I've already reccomended it to a number of my clients and friends because I think that it will be of help to them.
Chris LaFond · 2011-04-01 at 16:18
Thanks Catherine. I hope that my ideas simply get people to think in a rigorous way and not react knee-jerk to everything that is floated out there by modern "astrologers".
Christopher Warnock, Esq · 2011-04-01 at 16:20
I think the underlying key here is that modern astrology is relentlessly and uncompromising positive. Venus in Libra, your love life is balanced, Venus in Aries, your love life is aggressive and fiery, Venus in Pisces, your love life is sensitive, Venus in Scorpio, your love life is passionate.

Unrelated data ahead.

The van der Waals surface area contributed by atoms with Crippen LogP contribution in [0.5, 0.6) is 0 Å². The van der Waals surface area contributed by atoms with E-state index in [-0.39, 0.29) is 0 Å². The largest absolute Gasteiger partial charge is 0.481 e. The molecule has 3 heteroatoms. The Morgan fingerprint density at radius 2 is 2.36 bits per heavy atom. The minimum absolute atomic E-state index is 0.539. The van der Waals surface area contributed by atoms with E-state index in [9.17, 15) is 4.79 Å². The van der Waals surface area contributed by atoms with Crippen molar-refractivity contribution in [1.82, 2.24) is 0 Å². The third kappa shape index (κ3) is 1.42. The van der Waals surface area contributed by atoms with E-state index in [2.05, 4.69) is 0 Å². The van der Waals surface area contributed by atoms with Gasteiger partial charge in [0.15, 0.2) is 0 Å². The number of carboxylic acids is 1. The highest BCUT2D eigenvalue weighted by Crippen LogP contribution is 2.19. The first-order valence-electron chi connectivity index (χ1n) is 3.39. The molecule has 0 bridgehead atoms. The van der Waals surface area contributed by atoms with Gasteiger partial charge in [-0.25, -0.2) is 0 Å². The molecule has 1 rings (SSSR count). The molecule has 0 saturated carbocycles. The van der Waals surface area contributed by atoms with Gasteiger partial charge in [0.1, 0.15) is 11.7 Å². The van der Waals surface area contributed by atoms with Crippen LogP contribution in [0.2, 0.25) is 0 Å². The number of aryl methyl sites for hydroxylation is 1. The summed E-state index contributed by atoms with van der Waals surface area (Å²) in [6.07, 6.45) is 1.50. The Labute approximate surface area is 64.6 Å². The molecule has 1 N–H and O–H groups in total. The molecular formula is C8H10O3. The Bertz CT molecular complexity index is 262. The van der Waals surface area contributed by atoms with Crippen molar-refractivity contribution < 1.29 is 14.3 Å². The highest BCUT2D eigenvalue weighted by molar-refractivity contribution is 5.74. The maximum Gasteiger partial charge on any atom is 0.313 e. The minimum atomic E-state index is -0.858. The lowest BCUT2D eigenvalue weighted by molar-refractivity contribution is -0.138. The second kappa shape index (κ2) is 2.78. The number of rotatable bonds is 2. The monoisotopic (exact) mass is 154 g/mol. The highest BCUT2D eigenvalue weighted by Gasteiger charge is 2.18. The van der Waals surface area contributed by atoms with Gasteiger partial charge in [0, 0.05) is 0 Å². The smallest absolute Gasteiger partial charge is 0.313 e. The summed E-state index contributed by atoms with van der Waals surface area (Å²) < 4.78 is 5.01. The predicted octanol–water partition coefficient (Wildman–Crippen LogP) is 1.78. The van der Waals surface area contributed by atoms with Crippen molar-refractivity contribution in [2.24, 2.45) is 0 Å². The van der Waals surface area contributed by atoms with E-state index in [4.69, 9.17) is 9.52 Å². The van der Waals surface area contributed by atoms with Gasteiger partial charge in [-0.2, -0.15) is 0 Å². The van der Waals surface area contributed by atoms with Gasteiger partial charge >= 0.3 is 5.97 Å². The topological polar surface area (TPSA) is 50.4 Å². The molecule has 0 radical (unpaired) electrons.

The modern astrological system has no room for negativity. The few minor imports from traditional astrology like Mercury retrograde or void of course Moon, have to carry the entire weight of all negativity and get disproportionately feared.
Chris LaFond · 2011-04-01 at 16:22
Christopher: I couldn't agree more. I thought that I had written about that somewhere in an earlier post, but can't find it. When one(incorrectly) constrains all potential negative factors to one or two possible outlets, then those one or two factors will (incorrectly) catch the blame for *everything*.
But this simply betrays a complete lack of rigorous thinking as well as a lack of facing reality.